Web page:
• It comes in response to new US sanctions which take aim at Beijing's treatment of Uighur Muslims and other minorities.
  • 'The US practice severely interferes in China's internal affairs, violates basic norms governing international relations and damages China-US relations,' said China's foreign affairs spokesperson on Monday.
  • The politicians have been vocal critics of the Chinese Communist Party.
  • Visit Business Insider's homepage for more stories .

China's government has announced that it will impose sanctions on a group of US politicians, including senators Marco Rubio and Ted Cruz, in response to US sanctions which take aim at Beijing's treatment of Uighur Muslims and other minorities.

China's foreign affairs spokesperson Hua Chunying said on Monday that China would place unspecified sanctions on Rubio and Cruz, as well as Republican politicians Samuel Brownback and Chris Smith.

All of those politicians have been vocal critics of the Chinese Communist Party and have urged President Trump to take a tougher line on Beijing, particularly against the mass detention camps of Uighur Muslims and other minorities which Beijing runs in Xinjiang province.

"The US practice severely interferes in China's internal affairs, violates basic norms governing international relations and damages China-US relations. China firmly opposes and strongly condemns this," said Hua Chunying at a press conference .

"It must be stressed that Xinjiang affairs are purely China's internal affairs. The US has no right and no cause to interfere in them," she added.

The spokesperson did not specify what form the sanctions would take.

Rubio and Cruz both reacted to the announcement with indifference. Cruz tweeted : "Bummer. I was going to take my family to Beijing for summer vacation, right after visiting Tehran.

Rubio tweeted : "The Communist Party of #China has banned me from entering the country. I guess they don't like me?"

China also announced sanctions against the US Congressional-Executive Commission on China, a group of senators and officials which monitors human rights in China.

It comes amid rising tensions between Washington and Beijing over issues including trade and human rights which have seen both administrations engage in an escalating series tit-for-tat sanctions.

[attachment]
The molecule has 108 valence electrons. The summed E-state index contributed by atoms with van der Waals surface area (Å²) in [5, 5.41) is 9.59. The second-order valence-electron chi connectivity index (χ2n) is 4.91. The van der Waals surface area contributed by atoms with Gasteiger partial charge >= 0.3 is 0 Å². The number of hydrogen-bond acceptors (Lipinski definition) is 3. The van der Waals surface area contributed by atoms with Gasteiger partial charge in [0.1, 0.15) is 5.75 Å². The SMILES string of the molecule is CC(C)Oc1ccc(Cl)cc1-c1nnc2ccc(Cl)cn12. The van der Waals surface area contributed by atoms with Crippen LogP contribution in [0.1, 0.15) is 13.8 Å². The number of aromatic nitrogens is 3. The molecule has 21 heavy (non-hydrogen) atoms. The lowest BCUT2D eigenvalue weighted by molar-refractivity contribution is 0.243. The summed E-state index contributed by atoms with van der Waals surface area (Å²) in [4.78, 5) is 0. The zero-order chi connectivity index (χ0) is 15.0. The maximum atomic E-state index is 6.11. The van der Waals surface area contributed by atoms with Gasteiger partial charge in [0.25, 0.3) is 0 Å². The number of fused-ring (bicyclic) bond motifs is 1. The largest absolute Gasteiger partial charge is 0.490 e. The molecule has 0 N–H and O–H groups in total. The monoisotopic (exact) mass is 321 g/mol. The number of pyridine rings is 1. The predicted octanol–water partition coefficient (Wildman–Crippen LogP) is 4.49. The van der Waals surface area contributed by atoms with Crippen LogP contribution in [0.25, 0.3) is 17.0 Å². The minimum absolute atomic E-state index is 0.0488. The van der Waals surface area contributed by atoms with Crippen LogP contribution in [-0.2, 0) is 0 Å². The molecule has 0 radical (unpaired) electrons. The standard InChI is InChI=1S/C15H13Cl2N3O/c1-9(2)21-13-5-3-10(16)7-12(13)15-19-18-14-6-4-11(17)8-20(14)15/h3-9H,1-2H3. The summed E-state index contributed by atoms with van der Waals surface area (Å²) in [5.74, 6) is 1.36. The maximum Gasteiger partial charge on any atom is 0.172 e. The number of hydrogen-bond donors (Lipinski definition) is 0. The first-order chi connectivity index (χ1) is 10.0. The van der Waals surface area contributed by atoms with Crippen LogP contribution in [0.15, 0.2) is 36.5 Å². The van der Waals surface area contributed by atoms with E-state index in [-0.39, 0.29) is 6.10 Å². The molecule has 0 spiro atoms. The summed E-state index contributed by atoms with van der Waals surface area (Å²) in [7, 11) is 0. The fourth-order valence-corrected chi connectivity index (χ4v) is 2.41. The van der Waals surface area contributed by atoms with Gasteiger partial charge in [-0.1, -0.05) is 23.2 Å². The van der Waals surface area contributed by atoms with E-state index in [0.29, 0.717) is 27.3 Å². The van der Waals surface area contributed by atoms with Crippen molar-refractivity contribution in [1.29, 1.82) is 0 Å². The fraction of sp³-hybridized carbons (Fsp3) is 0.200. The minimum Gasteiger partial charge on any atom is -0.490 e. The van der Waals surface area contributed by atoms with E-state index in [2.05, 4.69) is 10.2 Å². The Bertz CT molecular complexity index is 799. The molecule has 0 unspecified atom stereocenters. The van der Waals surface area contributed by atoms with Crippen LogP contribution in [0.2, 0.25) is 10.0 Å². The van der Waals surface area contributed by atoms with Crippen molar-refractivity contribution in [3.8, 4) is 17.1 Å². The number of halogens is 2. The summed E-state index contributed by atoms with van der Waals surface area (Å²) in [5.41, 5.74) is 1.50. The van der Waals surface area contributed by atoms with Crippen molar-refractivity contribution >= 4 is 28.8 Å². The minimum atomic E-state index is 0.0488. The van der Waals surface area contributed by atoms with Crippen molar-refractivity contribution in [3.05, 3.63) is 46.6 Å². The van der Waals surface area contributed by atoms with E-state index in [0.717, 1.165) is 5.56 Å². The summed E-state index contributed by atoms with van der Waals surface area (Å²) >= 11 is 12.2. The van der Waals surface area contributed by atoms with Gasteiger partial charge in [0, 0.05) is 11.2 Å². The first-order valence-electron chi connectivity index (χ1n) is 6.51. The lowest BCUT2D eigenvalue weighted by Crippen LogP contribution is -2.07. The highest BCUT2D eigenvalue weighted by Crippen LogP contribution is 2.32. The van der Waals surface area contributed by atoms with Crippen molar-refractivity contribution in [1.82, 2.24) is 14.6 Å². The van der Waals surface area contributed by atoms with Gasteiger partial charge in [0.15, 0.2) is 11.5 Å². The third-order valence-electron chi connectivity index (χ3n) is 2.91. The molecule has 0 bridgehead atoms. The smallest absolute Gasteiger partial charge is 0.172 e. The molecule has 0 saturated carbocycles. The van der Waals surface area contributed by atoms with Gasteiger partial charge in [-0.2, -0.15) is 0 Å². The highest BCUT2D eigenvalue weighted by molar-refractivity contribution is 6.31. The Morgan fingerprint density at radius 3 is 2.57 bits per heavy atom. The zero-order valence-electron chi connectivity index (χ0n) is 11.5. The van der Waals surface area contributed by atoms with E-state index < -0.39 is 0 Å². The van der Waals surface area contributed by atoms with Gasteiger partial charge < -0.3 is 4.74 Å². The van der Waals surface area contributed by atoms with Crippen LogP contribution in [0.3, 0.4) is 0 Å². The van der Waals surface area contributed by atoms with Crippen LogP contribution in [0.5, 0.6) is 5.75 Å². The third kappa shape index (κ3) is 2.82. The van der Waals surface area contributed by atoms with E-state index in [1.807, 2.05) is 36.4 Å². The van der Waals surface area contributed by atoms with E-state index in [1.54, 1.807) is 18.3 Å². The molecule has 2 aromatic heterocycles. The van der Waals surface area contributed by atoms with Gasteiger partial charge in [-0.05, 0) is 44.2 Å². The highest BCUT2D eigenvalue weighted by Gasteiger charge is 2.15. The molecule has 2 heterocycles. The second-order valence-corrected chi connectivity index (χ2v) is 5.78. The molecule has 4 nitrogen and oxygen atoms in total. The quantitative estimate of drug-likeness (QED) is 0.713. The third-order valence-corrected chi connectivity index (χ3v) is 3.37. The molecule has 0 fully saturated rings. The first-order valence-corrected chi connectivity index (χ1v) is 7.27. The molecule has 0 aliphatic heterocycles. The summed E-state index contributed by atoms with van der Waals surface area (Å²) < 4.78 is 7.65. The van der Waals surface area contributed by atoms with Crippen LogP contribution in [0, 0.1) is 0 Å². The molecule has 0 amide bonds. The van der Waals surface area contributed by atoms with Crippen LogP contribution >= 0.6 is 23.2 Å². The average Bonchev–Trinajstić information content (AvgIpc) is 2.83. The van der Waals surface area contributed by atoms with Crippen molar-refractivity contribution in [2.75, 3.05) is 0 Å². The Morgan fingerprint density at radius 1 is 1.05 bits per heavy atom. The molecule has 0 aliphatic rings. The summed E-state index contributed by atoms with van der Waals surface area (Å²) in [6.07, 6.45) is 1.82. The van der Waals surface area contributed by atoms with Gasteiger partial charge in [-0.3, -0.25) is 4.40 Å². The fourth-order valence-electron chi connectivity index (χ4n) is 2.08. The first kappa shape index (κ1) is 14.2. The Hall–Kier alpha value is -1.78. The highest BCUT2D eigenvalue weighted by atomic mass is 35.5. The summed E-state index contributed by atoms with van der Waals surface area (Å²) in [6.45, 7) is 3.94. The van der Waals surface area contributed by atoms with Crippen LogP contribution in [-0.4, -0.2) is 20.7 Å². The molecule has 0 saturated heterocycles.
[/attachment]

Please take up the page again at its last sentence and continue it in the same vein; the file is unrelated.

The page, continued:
The US on Friday announced sanctions on Chinese Communist Party officials who it said were responsible for human rights violations against Muslim minorities in the Xinjiang province.

The UN and other international monitoring agencies say that at least one million ethnic Uighurs in China are held in re-education camps which resemble a "massive internment camp that is shrouded in secrecy."

Beijing has denied the allegations and says it holds some religious extremists in camps for the purposes of re-education.

The sanctions targeted the US-related financial interests of Chinese communist party officials connected to the region.

In June, President Trump admitted that he had held off imposing Treasury sanctions against Chinese officials involved with the Xinjiang detention camps because doing so would have interfered with his attempts to strike a trade deal with Beijing.

Asked why he had not imposed sanctions, Trump told Axios: "Well, we were in the middle of a major trade deal.

And I made a great deal, $250 billion potentially worth of purchases. And by the way, they're buying a lot, you probably have seen.

Trump's former national security adviser John Bolton in June claimed that Trump told Chinese premier Xi Jinping that building concentration camps to "re-educate" Uighur Muslims was the right thing to do.

"According to our interpreter," Bolton claimed in his tell-all book on his time in the White House, "Trump said that Xi should go ahead with building the camps, which Trump thought was exactly the right thing to do."

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